The SEC’s Schnurr spelled out the problem for investors in a speech on March 16 to accountants and lawyers who serve pharmaceutical and biotech companies. He reminded the professionals, who were there to learn more about the trends in financial reporting in their industry, that non-GAAP measures are supposed to supplement the information in the financial statements and not substitute for it. The media focus on the figures that move markets doesn’t help. Lately, “when the financial news networks report quarterly earnings,” said Schnurr, “they very frequently report the non-GAAP measure of earnings with no reference to the actual GAAP earnings, often not even identifying it as having been adjusted.”

    On April 13 SEC Commissioner Kara Stein later cited my article in a statement to the Commission and others opening a public meeting on a “Concept Release on the Business and Financial Disclosure Required by Regulation S-K”.

    I followed up with three stories back-to-back that showed popular usage of non-GAAP metrics—usage that was, and was not, exemplary of what the SEC expects.

    Typically clean Apple dips its toes into use of made-up metrics May 2, 2016

    The New York Times uses the same accounting techniques the paper critiques  May 5, 2016

    On May 17, shortly after most companies had reported their 1st quarter earnings, SEC issued new guidelines for use of non-GAAP metrics that reemphasized and clarified Regulation G and also provided specific examples of what is acceptable and not.
    On May 31 I wrote, based on a tip from a confidential source confirmed by Keith Higgins, the SEC’s Director of Corporation Finance, that the SEC had established a task force to scrutinize companies response to the new guidelines between May 17 and when 2Q earnings releases started coming out.
    Would they take the hint and fix the obvious issues on their own?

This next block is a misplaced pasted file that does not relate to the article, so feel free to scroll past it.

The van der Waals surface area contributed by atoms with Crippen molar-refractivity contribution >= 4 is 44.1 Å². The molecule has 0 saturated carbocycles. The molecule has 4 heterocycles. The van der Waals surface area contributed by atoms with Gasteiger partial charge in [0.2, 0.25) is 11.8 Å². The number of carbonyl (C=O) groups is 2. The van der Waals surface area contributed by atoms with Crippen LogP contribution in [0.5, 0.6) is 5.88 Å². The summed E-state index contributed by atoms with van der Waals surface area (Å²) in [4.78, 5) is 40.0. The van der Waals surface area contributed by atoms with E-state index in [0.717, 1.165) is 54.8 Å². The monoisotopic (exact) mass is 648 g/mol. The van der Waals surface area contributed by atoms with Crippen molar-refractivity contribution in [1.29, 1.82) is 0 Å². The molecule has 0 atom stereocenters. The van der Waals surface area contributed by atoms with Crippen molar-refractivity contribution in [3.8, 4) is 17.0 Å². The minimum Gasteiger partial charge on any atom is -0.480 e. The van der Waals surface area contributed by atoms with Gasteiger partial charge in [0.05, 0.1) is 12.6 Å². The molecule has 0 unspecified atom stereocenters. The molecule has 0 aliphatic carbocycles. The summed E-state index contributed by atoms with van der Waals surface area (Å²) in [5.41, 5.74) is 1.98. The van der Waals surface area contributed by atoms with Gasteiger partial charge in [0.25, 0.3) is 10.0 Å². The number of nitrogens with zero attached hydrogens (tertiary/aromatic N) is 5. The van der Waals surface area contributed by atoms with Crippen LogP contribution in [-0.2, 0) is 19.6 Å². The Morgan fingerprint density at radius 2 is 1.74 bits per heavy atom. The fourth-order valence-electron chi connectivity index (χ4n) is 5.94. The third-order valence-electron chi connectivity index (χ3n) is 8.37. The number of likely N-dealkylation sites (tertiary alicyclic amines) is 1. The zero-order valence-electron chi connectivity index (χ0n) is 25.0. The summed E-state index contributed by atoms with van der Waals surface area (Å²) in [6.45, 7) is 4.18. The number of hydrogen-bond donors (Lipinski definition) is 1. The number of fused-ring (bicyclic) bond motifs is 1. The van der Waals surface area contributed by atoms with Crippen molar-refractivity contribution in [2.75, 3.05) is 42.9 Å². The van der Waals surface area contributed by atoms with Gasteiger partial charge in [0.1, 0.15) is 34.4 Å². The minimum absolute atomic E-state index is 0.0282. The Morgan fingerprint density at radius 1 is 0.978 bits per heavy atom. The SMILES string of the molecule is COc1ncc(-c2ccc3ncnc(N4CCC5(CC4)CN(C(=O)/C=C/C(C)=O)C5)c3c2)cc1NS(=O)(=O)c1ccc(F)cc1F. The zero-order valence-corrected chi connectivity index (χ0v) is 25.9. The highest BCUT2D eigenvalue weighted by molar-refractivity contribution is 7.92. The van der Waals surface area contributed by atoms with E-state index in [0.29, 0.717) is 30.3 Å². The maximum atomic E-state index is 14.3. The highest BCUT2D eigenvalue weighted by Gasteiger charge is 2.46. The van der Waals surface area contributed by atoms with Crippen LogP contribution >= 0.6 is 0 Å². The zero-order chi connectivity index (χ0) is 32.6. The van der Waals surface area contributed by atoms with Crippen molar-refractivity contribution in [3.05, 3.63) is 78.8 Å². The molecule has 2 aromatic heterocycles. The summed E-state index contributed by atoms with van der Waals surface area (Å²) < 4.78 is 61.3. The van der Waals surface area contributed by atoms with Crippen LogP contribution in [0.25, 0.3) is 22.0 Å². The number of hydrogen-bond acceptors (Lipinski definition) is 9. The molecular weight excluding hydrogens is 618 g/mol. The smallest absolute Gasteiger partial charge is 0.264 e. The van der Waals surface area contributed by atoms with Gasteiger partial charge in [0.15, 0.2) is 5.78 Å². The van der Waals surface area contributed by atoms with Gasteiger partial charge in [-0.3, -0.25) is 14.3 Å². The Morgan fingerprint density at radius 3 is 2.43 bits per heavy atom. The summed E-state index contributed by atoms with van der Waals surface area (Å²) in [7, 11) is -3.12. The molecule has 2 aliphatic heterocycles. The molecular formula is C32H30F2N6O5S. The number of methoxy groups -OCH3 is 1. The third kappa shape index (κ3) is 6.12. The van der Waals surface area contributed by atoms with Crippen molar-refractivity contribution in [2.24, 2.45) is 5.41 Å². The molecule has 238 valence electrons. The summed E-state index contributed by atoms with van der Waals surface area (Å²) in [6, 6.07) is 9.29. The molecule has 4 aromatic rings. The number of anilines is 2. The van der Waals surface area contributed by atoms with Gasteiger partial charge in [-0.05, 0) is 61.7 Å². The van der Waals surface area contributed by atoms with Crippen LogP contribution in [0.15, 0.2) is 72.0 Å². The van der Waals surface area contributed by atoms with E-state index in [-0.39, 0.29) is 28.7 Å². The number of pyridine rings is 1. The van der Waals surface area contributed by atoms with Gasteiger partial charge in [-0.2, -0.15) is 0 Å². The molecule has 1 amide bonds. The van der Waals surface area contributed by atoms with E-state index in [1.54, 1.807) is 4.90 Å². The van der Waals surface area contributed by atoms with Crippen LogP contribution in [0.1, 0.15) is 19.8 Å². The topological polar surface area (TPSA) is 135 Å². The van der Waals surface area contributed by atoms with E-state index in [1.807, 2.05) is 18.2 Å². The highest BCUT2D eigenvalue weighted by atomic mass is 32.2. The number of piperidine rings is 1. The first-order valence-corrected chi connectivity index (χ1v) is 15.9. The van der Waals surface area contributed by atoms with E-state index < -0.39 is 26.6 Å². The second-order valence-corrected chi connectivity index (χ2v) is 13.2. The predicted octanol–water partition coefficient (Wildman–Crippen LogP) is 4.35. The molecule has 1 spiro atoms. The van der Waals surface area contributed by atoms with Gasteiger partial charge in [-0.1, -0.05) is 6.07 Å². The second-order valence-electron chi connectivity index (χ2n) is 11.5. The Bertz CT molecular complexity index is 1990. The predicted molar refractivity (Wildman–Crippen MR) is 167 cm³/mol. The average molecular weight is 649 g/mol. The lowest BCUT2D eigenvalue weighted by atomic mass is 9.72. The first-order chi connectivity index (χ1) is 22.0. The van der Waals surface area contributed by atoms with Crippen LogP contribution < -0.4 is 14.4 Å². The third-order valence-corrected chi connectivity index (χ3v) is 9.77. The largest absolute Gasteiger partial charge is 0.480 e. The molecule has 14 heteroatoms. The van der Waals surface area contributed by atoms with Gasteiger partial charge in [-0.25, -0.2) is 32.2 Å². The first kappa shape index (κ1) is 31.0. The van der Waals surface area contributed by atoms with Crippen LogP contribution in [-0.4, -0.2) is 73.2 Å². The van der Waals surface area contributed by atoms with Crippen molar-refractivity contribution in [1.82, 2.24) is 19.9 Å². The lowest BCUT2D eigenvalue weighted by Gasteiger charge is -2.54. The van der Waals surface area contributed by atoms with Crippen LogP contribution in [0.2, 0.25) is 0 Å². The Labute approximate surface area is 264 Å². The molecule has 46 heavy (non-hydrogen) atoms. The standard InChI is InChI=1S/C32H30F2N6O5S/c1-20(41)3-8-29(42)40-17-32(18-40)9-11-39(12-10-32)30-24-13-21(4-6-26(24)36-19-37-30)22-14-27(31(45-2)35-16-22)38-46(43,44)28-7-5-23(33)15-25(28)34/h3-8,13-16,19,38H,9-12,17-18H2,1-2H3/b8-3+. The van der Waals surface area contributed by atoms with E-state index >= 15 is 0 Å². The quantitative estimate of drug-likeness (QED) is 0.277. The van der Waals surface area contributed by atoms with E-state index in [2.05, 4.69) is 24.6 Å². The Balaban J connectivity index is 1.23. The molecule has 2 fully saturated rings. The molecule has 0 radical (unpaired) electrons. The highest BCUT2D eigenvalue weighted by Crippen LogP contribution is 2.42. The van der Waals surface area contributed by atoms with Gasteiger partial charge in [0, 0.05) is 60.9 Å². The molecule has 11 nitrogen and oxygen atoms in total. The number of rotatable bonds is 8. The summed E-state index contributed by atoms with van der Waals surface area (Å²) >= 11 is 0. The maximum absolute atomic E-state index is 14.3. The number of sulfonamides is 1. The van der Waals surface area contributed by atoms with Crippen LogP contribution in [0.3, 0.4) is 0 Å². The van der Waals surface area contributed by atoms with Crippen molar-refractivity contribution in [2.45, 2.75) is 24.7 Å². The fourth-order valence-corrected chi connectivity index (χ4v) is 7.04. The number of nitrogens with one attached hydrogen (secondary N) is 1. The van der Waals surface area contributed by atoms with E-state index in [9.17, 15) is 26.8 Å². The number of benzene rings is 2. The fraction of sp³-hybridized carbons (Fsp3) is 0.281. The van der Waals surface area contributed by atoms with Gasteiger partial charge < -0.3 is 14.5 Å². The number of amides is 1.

The same day my colleague in New York wrote about several other financial reporting issues that have arisen,  including non-GAAP metrics, that have made it difficult for journalists, and therefore investors, to get the most out of company earnings announcements.

    Since then my colleagues at MarketWatch and I have written quite a few stories about individual companies and their non-GAAP issues.
    On July 27 a team project by Tomi Kilgore, Ciara Linnane, Katie Marriner, and I visually described the non-GAAP versus GAAP gap issue specific to EPS reporting:

     

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    1. […] The SEC On Non-GAAP Metrics: A Collection of Writing at MarketWatch – re:The Auditors, July 31, 2016 | I wrote in February at MarketWatch about a real estate REIT called Brixmor used non-GAAP metrics to determine executive compensation, and how a few executives there likely manipulated them to juice their pay.  The were all fired for their efforts. The SEC has yet to weigh in on that case but there’s been no lack of commentary in the last year or so about the use —and abuse—of non-GAAP metrics from the SEC, the lawyers who work with the SEC on their clients’ behalf, and the media. […]